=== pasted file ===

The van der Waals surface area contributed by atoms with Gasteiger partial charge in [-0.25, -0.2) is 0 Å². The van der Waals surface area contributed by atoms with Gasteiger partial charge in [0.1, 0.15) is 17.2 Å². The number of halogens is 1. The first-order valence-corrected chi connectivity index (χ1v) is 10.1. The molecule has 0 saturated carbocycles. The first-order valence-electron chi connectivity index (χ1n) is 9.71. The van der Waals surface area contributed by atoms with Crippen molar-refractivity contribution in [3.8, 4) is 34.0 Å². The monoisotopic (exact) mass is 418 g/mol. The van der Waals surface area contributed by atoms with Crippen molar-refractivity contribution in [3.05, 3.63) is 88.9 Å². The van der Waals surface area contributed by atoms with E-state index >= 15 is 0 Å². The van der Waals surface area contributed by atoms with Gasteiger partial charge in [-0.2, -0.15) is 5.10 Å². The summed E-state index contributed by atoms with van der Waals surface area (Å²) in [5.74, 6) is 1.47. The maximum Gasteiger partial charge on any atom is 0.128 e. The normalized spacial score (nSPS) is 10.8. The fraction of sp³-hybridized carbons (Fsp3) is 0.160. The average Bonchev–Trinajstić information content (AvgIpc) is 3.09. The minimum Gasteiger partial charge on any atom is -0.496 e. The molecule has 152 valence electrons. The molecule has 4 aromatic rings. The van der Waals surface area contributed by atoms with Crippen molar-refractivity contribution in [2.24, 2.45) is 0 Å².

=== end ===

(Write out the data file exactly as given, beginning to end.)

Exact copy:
The van der Waals surface area contributed by atoms with Gasteiger partial charge in [-0.25, -0.2) is 0 Å². The van der Waals surface area contributed by atoms with Gasteiger partial charge in [0.1, 0.15) is 17.2 Å². The number of halogens is 1. The first-order valence-corrected chi connectivity index (χ1v) is 10.1. The molecule has 0 saturated carbocycles. The first-order valence-electron chi connectivity index (χ1n) is 9.71. The van der Waals surface area contributed by atoms with Crippen molar-refractivity contribution in [3.8, 4) is 34.0 Å². The monoisotopic (exact) mass is 418 g/mol. The van der Waals surface area contributed by atoms with Crippen molar-refractivity contribution in [3.05, 3.63) is 88.9 Å². The van der Waals surface area contributed by atoms with E-state index >= 15 is 0 Å². The van der Waals surface area contributed by atoms with Gasteiger partial charge in [-0.2, -0.15) is 5.10 Å². The summed E-state index contributed by atoms with van der Waals surface area (Å²) in [5.74, 6) is 1.47. The maximum Gasteiger partial charge on any atom is 0.128 e. The normalized spacial score (nSPS) is 10.8. The fraction of sp³-hybridized carbons (Fsp3) is 0.160. The average Bonchev–Trinajstić information content (AvgIpc) is 3.09. The minimum Gasteiger partial charge on any atom is -0.496 e. The molecule has 152 valence electrons. The molecule has 4 aromatic rings. The van der Waals surface area contributed by atoms with Crippen molar-refractivity contribution in [2.24, 2.45) is 0 Å².